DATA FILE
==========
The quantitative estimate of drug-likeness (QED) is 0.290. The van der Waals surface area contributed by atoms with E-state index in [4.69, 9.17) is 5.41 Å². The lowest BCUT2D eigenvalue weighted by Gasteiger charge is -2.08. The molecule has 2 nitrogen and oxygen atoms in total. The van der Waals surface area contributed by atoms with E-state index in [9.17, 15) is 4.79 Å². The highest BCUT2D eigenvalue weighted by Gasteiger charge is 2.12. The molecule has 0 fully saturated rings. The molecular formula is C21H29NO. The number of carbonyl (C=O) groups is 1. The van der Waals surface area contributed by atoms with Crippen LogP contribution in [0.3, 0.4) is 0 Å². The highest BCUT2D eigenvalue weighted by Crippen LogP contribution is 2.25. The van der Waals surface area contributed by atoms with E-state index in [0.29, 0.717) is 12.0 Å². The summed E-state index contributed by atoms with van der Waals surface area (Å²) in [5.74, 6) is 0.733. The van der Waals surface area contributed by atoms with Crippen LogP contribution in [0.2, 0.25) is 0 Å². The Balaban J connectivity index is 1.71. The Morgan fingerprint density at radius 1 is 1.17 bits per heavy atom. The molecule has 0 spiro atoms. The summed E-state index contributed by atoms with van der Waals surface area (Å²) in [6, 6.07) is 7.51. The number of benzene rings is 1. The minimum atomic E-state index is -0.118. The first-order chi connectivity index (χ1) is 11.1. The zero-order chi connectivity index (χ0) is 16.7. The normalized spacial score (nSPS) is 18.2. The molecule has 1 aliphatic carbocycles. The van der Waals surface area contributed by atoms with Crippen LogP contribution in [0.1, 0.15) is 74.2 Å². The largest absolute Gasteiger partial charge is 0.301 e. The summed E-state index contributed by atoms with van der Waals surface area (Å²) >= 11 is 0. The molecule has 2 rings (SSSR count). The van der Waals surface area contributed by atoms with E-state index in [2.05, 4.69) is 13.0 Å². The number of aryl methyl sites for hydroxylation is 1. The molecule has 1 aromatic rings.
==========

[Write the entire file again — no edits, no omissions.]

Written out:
The quantitative estimate of drug-likeness (QED) is 0.290. The van der Waals surface area contributed by atoms with E-state index in [4.69, 9.17) is 5.41 Å². The lowest BCUT2D eigenvalue weighted by Gasteiger charge is -2.08. The molecule has 2 nitrogen and oxygen atoms in total. The van der Waals surface area contributed by atoms with E-state index in [9.17, 15) is 4.79 Å². The highest BCUT2D eigenvalue weighted by Gasteiger charge is 2.12. The molecule has 0 fully saturated rings. The molecular formula is C21H29NO. The number of carbonyl (C=O) groups is 1. The van der Waals surface area contributed by atoms with Crippen LogP contribution in [0.3, 0.4) is 0 Å². The highest BCUT2D eigenvalue weighted by Crippen LogP contribution is 2.25. The van der Waals surface area contributed by atoms with E-state index in [0.29, 0.717) is 12.0 Å². The summed E-state index contributed by atoms with van der Waals surface area (Å²) in [5.74, 6) is 0.733. The van der Waals surface area contributed by atoms with Crippen LogP contribution in [0.2, 0.25) is 0 Å². The Balaban J connectivity index is 1.71. The Morgan fingerprint density at radius 1 is 1.17 bits per heavy atom. The molecule has 0 spiro atoms. The summed E-state index contributed by atoms with van der Waals surface area (Å²) in [6, 6.07) is 7.51. The number of benzene rings is 1. The minimum atomic E-state index is -0.118. The first-order chi connectivity index (χ1) is 11.1. The zero-order chi connectivity index (χ0) is 16.7. The normalized spacial score (nSPS) is 18.2. The molecule has 1 aliphatic carbocycles. The van der Waals surface area contributed by atoms with Crippen LogP contribution in [0.1, 0.15) is 74.2 Å². The largest absolute Gasteiger partial charge is 0.301 e. The summed E-state index contributed by atoms with van der Waals surface area (Å²) >= 11 is 0. The molecule has 2 rings (SSSR count). The van der Waals surface area contributed by atoms with E-state index in [2.05, 4.69) is 13.0 Å². The number of aryl methyl sites for hydroxylation is 1. The molecule has 1 aromatic rings.